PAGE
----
One of those alleged victims who was notified about the police forum but didn't attend was a woman who Ableson says was beaten up in Hollywood recently by a group of women "because she appeared rather masculine. She had all her personal possessions stolen by the group."

"After it happened, four of my friends told me they had also been attacked," Montelongo told Frontiers In LA. "It really happens more than you think ? people just don't talk about it."

Another apparent victim, who asked that his name not be used, told Frontiers that he was walking on Cherokee Avenue near Hollywood Boulevard in early June when three men started harassing him on Cherokee, near the Geisha House, a very busy area just off Hollywood Blvd..

"They said, 'Oh damn girl, you looks so good,' " the gay man said. "They kept talking and I was thinking, 'Oh no,' and I just turned to them and said, 'I'm a guy.' " One of the alleged assailants then grabbed him and held his arms behind his back while another struck him in the face repeatedly.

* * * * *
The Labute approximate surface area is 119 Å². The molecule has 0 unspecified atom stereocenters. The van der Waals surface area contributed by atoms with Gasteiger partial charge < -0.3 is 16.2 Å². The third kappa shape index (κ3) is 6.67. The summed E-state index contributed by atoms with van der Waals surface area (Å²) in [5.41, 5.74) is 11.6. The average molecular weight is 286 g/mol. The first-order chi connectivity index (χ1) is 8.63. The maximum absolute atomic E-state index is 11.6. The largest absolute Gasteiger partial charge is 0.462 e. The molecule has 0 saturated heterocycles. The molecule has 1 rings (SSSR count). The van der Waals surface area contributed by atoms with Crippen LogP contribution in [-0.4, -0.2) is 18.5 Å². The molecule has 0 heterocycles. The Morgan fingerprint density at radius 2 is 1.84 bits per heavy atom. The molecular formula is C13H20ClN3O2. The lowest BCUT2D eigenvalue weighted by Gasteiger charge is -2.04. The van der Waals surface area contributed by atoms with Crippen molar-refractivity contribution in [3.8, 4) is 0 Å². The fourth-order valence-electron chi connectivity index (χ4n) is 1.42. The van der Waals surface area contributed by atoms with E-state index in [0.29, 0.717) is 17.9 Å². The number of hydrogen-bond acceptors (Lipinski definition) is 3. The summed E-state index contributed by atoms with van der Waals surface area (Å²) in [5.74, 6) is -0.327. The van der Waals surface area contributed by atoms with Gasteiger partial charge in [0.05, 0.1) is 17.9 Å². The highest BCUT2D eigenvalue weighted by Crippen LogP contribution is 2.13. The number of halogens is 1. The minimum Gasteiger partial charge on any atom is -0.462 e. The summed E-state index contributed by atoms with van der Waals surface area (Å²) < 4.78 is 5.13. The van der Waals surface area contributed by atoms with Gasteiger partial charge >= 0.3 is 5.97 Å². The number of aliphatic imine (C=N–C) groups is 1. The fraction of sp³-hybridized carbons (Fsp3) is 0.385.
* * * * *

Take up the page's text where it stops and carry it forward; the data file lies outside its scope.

"He knocked me out and knocked out half of my front tooth, and while I was passed out, they took me and threw me in the street," the gay man said. He stumbled about 50 yards to a police mini-station, only to find it closed. When he went in the next day, he says he was discouraged from filing a report.

Both gay men were surprised to have encountered what they consider antigay hate attacks in Hollywood. "I was born in raised in Los Angeles and I thought this was my town," Montelongo says. "I felt comfortable walking home from any event."